What did you learn from the crisis, and has it changed the way you view the system and the way markets work?
John Keynes said, “Practical men, who believe themselves to be quite exempt from any intellectual influence, are usually the slaves of some defunct economist.” Many banking executives and policy makers went into the crisis with a mental roadmap which simply didn’t fit the crisis. I’ve been fascinated by how many eminent individuals got it so wrong. Before the crisis, the majority of the academic community had very little regard for the credit channel’s own dynamics. We have learned a lot from the crisis, and many aspects of financial reform make sense, but there is still insufficient focus on the holistic system. We are still feeling our way through the process of the understanding of a stable system and macro-prudential policies.
That’s probably the number one thing I’ve learned: just how many people got it wrong. The whole point about being an analyst is to question whether the market has got it right and to have the courage of your convictions when you think it hasn’t.
Number two would be about how superficial the regulator’s collective understanding was of the financial system as a whole. Many parts of the system were simply not focused on as risks accumulated. We failed to learn enough from the lessons from prior emerging market crises. It echoes the 1930s in that it actually confronted the paradigm people were in.
Do you think the level of debate is high enough and informed enough on reforming the financial services?
The overall programme of financial reform is generally pointing in the right direction – making banks safer and more resilient through better capital and more matching of funding; making it possible that banks can fail so taxpayers never again have to step in in quite the way they did; ensuring that the infrastructure works; and making sure that the rest of the financial system is sensibly designed.
Those basic objectives, robustly implemented, will make for a safer system. The areas where I have concerns are: first, that the interests of one national regulator can be very different from another so there is a risk of a much more balkanised financial system with lack of consistency in the application of regulations. Given the relatively slow progress in some areas of international cooperation, it makes sense for a national regulator to protect themselves. But while that protectionist instinct is understandable, it also means that capital will flow a lot less freely across borders, particularly to countries which may need it most.
What we’ve learnt from the financial crisis is how complex the financial ecosystem is. In a perfect world, we would make it a lot more simple, but simple solutions aren’t always the right answer. Take something like a leverage ratio – if the intention is to have relatively simple banks, providing a flow of mortgages to customers and funding to corporates – a leverage ratio regulatory solution actually works against that, even if it is a well-intentioned policy.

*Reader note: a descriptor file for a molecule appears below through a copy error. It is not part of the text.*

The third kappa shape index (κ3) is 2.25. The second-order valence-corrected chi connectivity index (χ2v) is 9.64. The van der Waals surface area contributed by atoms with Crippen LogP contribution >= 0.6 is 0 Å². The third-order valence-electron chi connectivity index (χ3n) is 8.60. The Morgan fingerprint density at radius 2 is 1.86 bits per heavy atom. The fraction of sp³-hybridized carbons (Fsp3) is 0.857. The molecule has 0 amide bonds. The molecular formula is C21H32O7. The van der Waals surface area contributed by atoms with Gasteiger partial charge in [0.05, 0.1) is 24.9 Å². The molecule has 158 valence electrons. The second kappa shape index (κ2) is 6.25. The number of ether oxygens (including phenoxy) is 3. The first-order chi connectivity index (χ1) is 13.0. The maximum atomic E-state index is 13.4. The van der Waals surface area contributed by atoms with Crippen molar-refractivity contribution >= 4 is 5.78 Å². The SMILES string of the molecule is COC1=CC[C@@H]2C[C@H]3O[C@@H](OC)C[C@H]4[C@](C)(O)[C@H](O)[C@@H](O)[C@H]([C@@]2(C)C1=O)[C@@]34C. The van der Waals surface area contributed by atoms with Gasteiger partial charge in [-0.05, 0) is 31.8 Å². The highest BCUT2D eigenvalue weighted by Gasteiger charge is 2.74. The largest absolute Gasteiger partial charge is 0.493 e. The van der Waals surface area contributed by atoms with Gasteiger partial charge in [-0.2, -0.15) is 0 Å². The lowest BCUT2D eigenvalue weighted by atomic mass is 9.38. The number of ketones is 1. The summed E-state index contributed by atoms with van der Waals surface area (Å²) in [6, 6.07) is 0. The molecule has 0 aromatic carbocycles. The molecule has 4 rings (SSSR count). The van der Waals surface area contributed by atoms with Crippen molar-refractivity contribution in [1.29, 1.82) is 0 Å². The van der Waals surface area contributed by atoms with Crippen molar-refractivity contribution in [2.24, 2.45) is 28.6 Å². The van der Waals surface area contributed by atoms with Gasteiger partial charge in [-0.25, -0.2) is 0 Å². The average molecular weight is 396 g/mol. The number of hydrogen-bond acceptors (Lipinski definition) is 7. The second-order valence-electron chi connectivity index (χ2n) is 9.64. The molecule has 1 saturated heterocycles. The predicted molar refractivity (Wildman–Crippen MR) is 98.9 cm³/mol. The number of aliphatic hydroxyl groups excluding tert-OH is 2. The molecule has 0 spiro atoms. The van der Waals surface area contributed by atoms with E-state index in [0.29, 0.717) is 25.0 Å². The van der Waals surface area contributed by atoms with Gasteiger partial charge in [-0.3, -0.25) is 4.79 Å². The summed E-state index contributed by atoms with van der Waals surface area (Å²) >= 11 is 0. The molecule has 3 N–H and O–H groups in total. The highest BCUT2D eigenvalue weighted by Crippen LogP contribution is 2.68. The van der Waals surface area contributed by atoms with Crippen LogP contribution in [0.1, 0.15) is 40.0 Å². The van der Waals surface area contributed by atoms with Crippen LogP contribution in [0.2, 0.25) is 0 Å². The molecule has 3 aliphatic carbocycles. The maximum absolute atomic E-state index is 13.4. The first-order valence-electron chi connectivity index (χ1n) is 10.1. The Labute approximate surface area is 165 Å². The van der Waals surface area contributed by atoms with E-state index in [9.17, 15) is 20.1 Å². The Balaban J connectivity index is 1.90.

And then the third issue is about calibration. Even if the general direction of regulation is correct, the calibration in some areas may not be. It’ll take some time, but I believe with some iterations we will get to workable solutions.
One area which we’ve done quite a lot of work on is the issue of who is going to fund long-term assets in society. So, if banks are disincentivised from offering long-term lending, then who’s going to fund infrastructure developments such as social housing? And to add to the problem posed by bank rules, unfortunately the insurance rules, called Solvency II, also disincentivise insurance companies from making these sorts of investments.
Are you optimistic?
It depends what the question is! If we take the European financial landscape, I was arguing two years ago that we were in a Bermuda Triangle of sovereign risk, bank deleveraging and stress in funding markets for financial services. Through the actions of policymakers, and partly just by the passage of time, over the last year we’ve started to head out of that Bermuda Triangle.
I think what [European Central Bank President] Mario Draghi in particular did around OMT (Outright Monetary Transactions) to try and stablisie the system was incredibly important because it’s very difficult for corporations, let alone banks, to make decisions if they don’t know if the Eurozone’s actually going to exist in its current format.
So I think we’ve got plenty of signs of rehabilitation, but it’s going to take some time. Economic growth is still well below the trends we got used to. I feel more optimistic today than I did one or two years ago, and I see opportunities, but there’s a lot of hard work ahead.
In financial services, there appear to be a lot of forces at work who aren’t really particularly well informed trying to shape something that’s incredibly complicated.
Do we have to accept that it’s always going to be a grey area?
The banking system needs to be safer and more resilient and the taxpayer should never have to put quite as much up to support the financial system. So it’s completely appropriate for voters and politicians to be very clear about the objectives that they would like to see in a reformed financial system, such as seeing bankers being punished for acting irresponsibly.